Photo coutrtesy of Garret Hoover garrethoover.com
Summit attendees actually participated in eight different Open Space conversations on coaching. I like Open Space because it’s a light, effective structure for organizing small and large group conversations in just a short amount of time. Participants decide conversation topics themselves, a handful of people (in this case, eight) host their own small group conversations, and everyone else decides which conversations they want to participate in. At the end of the session, each group shares their learning back with the full, larger group.
At LEI summits, these conversations are a way we hope lean practitioners can learn from each other. Below are the topics (and notes) that resulted from Tuesday’s session. What thoughts would you add? Let us know in the comments!
Notes are transcribed below exactly as recorded by each small group.
How do you continue to develop your lean team when running events, daily improvements, trainings, etc.?
• Schedule the time
• Develop a plan
• Competency matrix and gap assessment
• Coaching – peer outside of the organization
• Ask: What is our problem? What’s the gap?
• Identify objectives and priorities
Scaling: moving from a small group/effort to a larger group/effort/system
Take proven successes and share them using a structured middle management effort. These managers can then use a “middle up and down” approach.
• Behaviors need to be tied to performance goals and metrics
• Goals support the organization, not just one team
• Frequent assessment to improve and measure
• Behaviors need to be measurable
How do you break down silos?
• Value stream focus
• Share KPIs
• Understand who the customer is
• Remember “measures drive behavior”
• Discover why you have silos to begin with
• Ask: what is your culture? (understand what it is first)
• Link folks and communicate
How do we coach and motivate people when it seems efficiency works against hourly employees?
• Asking and confronting senior management about realities
• Lean is more likely to become part of culture with senior management practice
• Ask your boss for a new more assertive role
• Determine what drives senior management to change metrics
• Drive metrics to show issues
Coaching people who don’t want to be coached
There are many types of people who are resistant to coaching: the deflector, the interrupter, the “I know all the answers”, the “I know more than you”, the “I’ve seen managers come and go and you will, too”
• Understand the root cause of the person’s resistance to coaching through relationship
• Wait for moments of vulnerability
• Run experiments to break down walls
Coaching with humility in organizations that value winning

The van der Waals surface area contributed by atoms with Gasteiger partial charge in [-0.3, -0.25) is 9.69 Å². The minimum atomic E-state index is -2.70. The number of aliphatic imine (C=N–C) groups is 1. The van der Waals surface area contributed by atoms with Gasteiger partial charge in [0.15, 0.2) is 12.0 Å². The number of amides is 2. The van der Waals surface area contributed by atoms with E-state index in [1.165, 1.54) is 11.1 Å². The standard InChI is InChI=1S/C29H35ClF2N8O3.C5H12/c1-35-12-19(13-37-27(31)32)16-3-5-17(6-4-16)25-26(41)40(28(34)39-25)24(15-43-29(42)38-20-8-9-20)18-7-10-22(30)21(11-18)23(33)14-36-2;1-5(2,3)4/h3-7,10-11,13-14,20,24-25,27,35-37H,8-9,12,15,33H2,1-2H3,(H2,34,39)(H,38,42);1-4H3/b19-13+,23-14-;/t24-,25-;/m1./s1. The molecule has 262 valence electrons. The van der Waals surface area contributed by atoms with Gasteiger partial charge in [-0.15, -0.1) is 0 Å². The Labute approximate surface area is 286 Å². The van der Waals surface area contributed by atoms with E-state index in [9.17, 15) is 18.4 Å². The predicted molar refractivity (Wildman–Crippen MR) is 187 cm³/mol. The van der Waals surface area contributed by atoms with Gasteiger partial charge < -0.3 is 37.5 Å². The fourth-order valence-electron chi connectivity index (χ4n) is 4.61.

• Winning = all green, KPIs, heroism
• Humility would build trust, connecting transparency, vulnerability, learning, and change. You don’t know everything.
• People are a multiplier of results.
• Training for leading with humility has impacted culture and results
• Humble inquiry can be learned
• This is a cultural alignment issue
• Winning is ok – where do you win, team or org level (eg team based performance review)
• 360 view, senior leaders created change in culture (lasted about 2 yrs)
• Senior leaders need to encourage risk taking
• Balanced scorecard can help
• Fail fast
• Stop using traffic light – red, light, green
• Call things an experiment, failure is expected
• Identify metrics that value people development
• Provide clarity on what it means to be a leader
• Reward the right behavior
Best practices to onboard new lean coaches
Characteristics of a successful coach
1) passion for lean and systems
2) salesmanship – ability to influence
Best practices shared:
• Starbucks: Be coached, observe coaching, coach with an observer
• Job Instruction
• Shadow other coaches for a week
• Audit coaches to their standard work
• Create a lean charter
• Define purpose
• Create expectations between lean team and executives
• Develop relationships off-site and off-subject
• Differentiate between lean coach and executive coach
If you hosted one of these conversations or participated in this Open Space–let us know if and how you continue your conversation. (Some groups agreed to meet again by conference call. Other people simply exchanged cards and decided to touch base and discuss progress in pairs.) Whether you or not you participated in person, we invite you to continue any of these conversations on The Lean Post. We want to hear your stories and ideas! Submit here.